Name options for Droste land get half-hearted endorsement
November 30, 2011
ASPEN – The committee charged with coming up with a new name for what’s generally referred to as the Droste open space offered a half-hearted recommendation Tuesday and agreed to let Pitkin County commissioners make the final call.
The process of naming both the ridge that is the highlight of the former Droste property, as well as a greater collection of open space parcels that includes the Droste land, failed to captivate the community in the way open space officials hoped, conceded Dale Will, county open space and trails director, on Tuesday.
The public nominated names for both the ridge and the greater mountain park, as it has been called, and residents were invited to vote from among contenders chosen by the committee.
While most committee members didn’t appear thrilled by the results of online voting – Open Sky Ridge and Skyline Mountain Park were the top vote-getters – most weren’t willing to set the public’s input aside entirely, either.
“I don’t think you should ask people what they think and then ignore them,” said Martha Cochran, executive director of Aspen Valley Land Trust and a committee member.
But Hawk Greenway, representing the Open Space and Trails board of trustees, was uninspired by the names and suggested the greater 2,500 acres simply be referred to as the “mountain park” for the time being. He liked Skyline for the ridgetop trail.
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“I think the exact name might come after a year or two of people living with the property,” he said. “Is that sufficiently waffle-y?”
“I don’t want to have an interim name,” countered John Wilkinson, Snowmass Village town councilman. “I want to get the moniker ‘Droste’ out of our vocabulary.”
Aspen Mayor Mick Ireland suggested that the committee dropped the ball by not getting local schoolchildren more integrally involved in the naming process (they wound up voting online if they wanted to, like everyone else).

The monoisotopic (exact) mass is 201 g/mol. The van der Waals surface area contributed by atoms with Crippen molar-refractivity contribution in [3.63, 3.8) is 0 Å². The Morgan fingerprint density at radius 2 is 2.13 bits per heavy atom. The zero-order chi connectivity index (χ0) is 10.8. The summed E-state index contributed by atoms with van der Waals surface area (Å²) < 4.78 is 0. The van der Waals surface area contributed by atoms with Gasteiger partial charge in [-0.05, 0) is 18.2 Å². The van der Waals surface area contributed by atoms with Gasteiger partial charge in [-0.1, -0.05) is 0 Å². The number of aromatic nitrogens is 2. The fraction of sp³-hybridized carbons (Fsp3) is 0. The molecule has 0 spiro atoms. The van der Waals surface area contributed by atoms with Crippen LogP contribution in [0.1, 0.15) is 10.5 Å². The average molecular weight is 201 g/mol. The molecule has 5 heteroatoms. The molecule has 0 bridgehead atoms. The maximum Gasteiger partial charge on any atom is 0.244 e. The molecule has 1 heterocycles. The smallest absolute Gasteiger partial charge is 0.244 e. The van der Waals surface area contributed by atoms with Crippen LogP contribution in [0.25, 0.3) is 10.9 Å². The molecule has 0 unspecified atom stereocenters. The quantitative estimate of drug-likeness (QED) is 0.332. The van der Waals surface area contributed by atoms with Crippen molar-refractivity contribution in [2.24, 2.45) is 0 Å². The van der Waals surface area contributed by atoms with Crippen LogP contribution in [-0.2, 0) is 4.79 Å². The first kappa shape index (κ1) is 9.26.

Inserting the topic into the curriculum turned out to be easier said than done, Will responded.
Fewer than 200 people participated in both the voting to name the ridge and the poll on the park name.
“I think we should turn it over to the county commissioners and let them do what they want,” Ireland said. “They’ve got the majority of the money in it.”
A consortium of upper-valley governments, plus the land trust and Great Outdoors Colorado, put up the money to buy the former Droste land last year. The $17 million purchase brought into public hands the scenic ridge that separates the Brush Creek and Owl Creek valleys, stretching from near Snowmass Village almost to state Highway 82. The purchase also included land in the Brush Creek Valley floor.
The county Open Space and Trails program is now seeking public input on a master plan for both the former Droste land and the greater mountain park (an open house took place in Aspen on Tuesday evening), but there’s still no formal name for the open space that is the focus of that effort.
“We still have to call this something every time we put out a public notice,” Will said. “If we wait two years, people are going to call it ‘Droste.'”
Whatever it’s called, the property closes to the public on Thursday to protect its winter big-game habitat. The popular trail on the ridge will reopen May 15.
The committee voted 3-2 to recommend the names Open Sky Ridge and Skyline Mountain Park to commissioners, but it stressed the recommendations have only “lukewarm” support.